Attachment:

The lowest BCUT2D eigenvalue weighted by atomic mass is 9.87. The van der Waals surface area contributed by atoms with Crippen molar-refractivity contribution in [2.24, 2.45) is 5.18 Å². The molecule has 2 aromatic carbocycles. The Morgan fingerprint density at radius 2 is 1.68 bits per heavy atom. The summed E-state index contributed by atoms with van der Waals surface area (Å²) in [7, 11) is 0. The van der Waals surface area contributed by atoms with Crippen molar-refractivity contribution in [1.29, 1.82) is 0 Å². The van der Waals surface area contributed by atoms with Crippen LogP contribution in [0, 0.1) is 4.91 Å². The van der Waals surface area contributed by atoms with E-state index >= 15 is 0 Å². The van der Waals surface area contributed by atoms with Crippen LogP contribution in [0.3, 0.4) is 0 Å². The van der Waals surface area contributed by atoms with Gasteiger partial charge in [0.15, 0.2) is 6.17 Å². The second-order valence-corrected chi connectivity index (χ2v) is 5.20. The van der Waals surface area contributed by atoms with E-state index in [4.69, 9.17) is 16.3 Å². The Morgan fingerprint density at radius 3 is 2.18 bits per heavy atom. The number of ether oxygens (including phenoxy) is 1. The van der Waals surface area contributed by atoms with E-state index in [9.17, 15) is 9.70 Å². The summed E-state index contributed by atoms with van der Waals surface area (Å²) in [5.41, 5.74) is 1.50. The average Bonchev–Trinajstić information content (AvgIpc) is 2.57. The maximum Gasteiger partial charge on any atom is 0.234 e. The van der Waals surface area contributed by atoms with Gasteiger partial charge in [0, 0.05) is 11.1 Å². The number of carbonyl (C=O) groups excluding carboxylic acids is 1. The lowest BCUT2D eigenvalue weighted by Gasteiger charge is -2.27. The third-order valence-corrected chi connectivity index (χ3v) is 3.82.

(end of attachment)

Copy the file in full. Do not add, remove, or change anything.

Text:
The lowest BCUT2D eigenvalue weighted by atomic mass is 9.87. The van der Waals surface area contributed by atoms with Crippen molar-refractivity contribution in [2.24, 2.45) is 5.18 Å². The molecule has 2 aromatic carbocycles. The Morgan fingerprint density at radius 2 is 1.68 bits per heavy atom. The summed E-state index contributed by atoms with van der Waals surface area (Å²) in [7, 11) is 0. The van der Waals surface area contributed by atoms with Crippen molar-refractivity contribution in [1.29, 1.82) is 0 Å². The van der Waals surface area contributed by atoms with Crippen LogP contribution in [0, 0.1) is 4.91 Å². The van der Waals surface area contributed by atoms with E-state index >= 15 is 0 Å². The van der Waals surface area contributed by atoms with Crippen LogP contribution in [0.3, 0.4) is 0 Å². The van der Waals surface area contributed by atoms with Gasteiger partial charge in [0.15, 0.2) is 6.17 Å². The second-order valence-corrected chi connectivity index (χ2v) is 5.20. The van der Waals surface area contributed by atoms with E-state index in [4.69, 9.17) is 16.3 Å². The Morgan fingerprint density at radius 3 is 2.18 bits per heavy atom. The number of ether oxygens (including phenoxy) is 1. The van der Waals surface area contributed by atoms with E-state index in [9.17, 15) is 9.70 Å². The summed E-state index contributed by atoms with van der Waals surface area (Å²) in [5.41, 5.74) is 1.50. The average Bonchev–Trinajstić information content (AvgIpc) is 2.57. The maximum Gasteiger partial charge on any atom is 0.234 e. The van der Waals surface area contributed by atoms with Gasteiger partial charge in [0, 0.05) is 11.1 Å². The number of carbonyl (C=O) groups excluding carboxylic acids is 1. The lowest BCUT2D eigenvalue weighted by Gasteiger charge is -2.27. The third-order valence-corrected chi connectivity index (χ3v) is 3.82.